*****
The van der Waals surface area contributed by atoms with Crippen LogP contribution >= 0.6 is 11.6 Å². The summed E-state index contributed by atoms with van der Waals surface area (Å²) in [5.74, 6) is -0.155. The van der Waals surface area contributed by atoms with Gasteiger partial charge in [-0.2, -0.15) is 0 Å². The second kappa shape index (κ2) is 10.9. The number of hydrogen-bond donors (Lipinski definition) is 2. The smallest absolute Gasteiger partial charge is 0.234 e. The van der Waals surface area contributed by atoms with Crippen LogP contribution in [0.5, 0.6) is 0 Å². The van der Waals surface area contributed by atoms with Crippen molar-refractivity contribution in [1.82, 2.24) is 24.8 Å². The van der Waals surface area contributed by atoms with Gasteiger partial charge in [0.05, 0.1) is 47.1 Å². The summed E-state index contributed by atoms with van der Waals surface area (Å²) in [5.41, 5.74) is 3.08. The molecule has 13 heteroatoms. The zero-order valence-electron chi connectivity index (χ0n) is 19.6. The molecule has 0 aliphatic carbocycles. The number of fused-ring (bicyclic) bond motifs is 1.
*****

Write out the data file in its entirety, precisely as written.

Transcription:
The van der Waals surface area contributed by atoms with Crippen LogP contribution >= 0.6 is 11.6 Å². The summed E-state index contributed by atoms with van der Waals surface area (Å²) in [5.74, 6) is -0.155. The van der Waals surface area contributed by atoms with Gasteiger partial charge in [-0.2, -0.15) is 0 Å². The second kappa shape index (κ2) is 10.9. The number of hydrogen-bond donors (Lipinski definition) is 2. The smallest absolute Gasteiger partial charge is 0.234 e. The van der Waals surface area contributed by atoms with Crippen LogP contribution in [0.5, 0.6) is 0 Å². The van der Waals surface area contributed by atoms with Crippen molar-refractivity contribution in [1.82, 2.24) is 24.8 Å². The van der Waals surface area contributed by atoms with Gasteiger partial charge in [0.05, 0.1) is 47.1 Å². The summed E-state index contributed by atoms with van der Waals surface area (Å²) in [5.41, 5.74) is 3.08. The molecule has 13 heteroatoms. The zero-order valence-electron chi connectivity index (χ0n) is 19.6. The molecule has 0 aliphatic carbocycles. The number of fused-ring (bicyclic) bond motifs is 1.